Talking about what it was like around 1984:
I'd grown up in an era of collective thinking, of 'movements'. I was full of political and moral certainties, and the wave of feminism that had taught me so much was a very uncompromising one. ...it was a mindset that had seemed the norm if you were part of the 'alternative' culture. But that was all starting to change. For now, there was simply a sense that we were on our own, as were our contemporaries - individual bands in an age that revered the individual above all thoughts of collective identity.
Playing at the Albert Hall:
I went backstage and hugged everyone, gushing about how it was one of the best nights of my life, then a few minutes later crept back on to the stage to collection something I'd forgotten. Already the audience had gone and the room was empty. Roadies were dismantling everything, joking and swearing, and out in the hall bits of litter were being gathered and stuffed into plastic bags. All the lights were on, and in the flat glare the room seemed suddenly vast and meaningless. Whatever had happened there a few minutes before was over, the atmosphere evaporated, the space simply dead and neutral, waiting for the next night, the next thing to happen and fill it with some substance. I looked around and wondered, did it mean anything then, when it was so quickly gone?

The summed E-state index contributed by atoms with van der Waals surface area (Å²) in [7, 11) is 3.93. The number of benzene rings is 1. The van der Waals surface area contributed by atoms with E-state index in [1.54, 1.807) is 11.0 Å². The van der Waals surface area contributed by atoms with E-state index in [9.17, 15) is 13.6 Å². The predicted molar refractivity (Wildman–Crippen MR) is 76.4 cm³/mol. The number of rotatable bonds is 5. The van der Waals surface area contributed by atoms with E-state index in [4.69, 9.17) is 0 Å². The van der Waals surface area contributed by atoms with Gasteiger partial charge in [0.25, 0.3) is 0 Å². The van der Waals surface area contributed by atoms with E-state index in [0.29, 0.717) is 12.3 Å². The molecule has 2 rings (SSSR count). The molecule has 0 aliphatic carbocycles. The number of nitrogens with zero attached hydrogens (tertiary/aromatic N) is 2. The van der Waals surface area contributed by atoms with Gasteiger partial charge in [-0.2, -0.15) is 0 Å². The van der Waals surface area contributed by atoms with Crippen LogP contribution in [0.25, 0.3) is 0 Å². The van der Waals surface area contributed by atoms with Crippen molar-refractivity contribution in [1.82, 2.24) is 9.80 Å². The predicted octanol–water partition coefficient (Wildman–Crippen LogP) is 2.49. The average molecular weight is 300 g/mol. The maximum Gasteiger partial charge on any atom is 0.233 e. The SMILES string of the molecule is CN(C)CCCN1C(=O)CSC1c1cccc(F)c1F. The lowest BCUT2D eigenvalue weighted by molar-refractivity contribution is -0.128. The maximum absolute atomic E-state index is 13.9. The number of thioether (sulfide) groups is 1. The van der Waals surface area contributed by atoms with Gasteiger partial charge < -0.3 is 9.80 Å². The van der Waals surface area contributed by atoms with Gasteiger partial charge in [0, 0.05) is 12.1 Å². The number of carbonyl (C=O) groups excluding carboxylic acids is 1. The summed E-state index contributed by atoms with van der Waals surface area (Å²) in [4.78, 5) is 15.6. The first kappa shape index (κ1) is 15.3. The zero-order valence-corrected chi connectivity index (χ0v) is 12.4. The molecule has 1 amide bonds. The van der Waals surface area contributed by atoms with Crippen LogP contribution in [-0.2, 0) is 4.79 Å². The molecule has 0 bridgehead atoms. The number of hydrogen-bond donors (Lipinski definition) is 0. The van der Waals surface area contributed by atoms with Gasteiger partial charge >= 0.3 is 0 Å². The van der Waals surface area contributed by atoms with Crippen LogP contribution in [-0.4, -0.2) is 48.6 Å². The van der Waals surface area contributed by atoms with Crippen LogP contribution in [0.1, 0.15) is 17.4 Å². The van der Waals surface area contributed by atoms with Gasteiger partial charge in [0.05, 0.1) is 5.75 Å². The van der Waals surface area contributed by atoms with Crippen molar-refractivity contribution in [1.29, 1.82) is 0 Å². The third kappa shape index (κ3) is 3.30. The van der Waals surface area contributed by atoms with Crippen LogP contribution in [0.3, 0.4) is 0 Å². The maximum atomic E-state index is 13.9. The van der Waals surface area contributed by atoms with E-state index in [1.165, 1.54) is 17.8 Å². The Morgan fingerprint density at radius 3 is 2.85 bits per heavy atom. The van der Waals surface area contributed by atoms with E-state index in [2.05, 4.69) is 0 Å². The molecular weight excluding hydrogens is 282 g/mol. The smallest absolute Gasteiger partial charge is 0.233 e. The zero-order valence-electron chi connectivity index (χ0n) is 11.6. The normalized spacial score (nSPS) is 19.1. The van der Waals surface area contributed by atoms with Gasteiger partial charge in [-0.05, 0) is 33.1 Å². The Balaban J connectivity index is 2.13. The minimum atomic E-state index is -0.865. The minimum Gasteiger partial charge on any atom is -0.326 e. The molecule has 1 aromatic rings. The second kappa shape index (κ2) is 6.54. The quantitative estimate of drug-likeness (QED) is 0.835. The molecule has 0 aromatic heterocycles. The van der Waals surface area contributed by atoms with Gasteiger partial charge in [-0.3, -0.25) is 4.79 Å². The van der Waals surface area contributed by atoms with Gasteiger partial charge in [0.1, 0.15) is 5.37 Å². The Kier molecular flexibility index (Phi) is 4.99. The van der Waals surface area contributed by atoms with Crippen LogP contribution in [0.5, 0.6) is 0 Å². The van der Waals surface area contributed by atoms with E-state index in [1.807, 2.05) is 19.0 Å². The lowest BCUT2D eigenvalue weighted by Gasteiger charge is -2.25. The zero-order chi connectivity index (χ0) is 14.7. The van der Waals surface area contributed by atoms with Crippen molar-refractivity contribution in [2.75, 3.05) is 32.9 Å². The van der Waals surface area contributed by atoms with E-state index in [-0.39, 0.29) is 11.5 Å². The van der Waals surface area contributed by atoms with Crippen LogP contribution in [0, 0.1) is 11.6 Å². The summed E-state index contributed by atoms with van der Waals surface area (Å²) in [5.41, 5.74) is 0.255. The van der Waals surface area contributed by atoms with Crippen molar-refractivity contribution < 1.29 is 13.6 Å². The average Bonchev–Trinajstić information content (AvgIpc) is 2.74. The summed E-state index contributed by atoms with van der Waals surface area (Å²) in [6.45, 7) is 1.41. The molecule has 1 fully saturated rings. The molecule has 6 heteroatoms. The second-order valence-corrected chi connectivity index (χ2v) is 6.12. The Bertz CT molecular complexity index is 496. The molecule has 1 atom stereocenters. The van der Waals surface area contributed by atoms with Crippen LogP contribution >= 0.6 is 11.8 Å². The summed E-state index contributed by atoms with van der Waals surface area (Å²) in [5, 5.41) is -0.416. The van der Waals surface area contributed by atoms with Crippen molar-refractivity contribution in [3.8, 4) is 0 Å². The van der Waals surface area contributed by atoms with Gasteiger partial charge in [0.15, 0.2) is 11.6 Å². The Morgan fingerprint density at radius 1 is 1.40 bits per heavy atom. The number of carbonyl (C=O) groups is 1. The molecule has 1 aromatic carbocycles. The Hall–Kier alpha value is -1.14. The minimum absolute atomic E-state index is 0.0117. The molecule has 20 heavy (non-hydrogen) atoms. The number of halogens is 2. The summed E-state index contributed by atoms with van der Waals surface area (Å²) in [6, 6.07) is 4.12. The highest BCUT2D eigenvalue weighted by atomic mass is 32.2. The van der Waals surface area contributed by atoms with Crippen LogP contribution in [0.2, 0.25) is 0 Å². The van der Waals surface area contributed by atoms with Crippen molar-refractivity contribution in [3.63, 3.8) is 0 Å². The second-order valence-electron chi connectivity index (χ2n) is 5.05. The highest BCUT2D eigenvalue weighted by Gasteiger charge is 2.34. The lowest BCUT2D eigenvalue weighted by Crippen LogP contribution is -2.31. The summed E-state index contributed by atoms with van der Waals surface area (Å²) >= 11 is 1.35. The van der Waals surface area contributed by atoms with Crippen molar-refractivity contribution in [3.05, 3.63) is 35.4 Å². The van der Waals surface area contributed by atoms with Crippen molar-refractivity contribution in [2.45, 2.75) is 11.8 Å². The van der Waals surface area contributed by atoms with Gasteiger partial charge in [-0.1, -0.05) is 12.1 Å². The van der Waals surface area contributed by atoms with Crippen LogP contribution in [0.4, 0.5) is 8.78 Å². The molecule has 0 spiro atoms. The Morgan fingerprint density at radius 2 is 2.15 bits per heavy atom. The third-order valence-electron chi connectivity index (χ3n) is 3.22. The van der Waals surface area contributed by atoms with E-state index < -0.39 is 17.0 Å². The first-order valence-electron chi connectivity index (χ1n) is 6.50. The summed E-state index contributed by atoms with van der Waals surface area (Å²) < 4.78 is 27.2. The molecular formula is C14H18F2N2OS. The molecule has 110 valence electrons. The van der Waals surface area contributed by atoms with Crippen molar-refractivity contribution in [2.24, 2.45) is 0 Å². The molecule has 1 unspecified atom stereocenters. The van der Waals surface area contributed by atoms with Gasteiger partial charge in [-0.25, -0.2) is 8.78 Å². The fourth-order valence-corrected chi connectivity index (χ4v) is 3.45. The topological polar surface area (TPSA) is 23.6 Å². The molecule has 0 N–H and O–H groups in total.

Being on tour:
So many things about this life actually turned out to be a bit Spinal Tap. It isn't a cartoonish satire at all but in fact the most accurate film ever made about what it's like to be in a band - any kind of band.
In the early 2000s
Like all mums, I sang to my kids at home, so they knew what my voice sounded like, and once when I walked into a branch of Gap, pushing Blake in pushchair, 'Missing' was playing loudly. He twisted round to look at me, little finger pointing upwards towards the source of the music. 'Mummy!' he exclaimed in a tone of pure amazement. 'You are singing in the shop.'
Around the same time:
I remember when the kids were very small standing outside school, Blake in a pram, waiting for the girls to come out. I was with a group of mums, talking about teachers and playdates and school dinners, when suddenly a huge, gleaming Range Rover pulled over to the side of the road. The window whirred down and a voice called out 'Tracey! Tracey! Hi, how are you?' In unison, all heads turned towards the car and the familiar face that leaded out, the stubble and sunglasses confirming the almost unbelievable fact that, yes it was George Michael.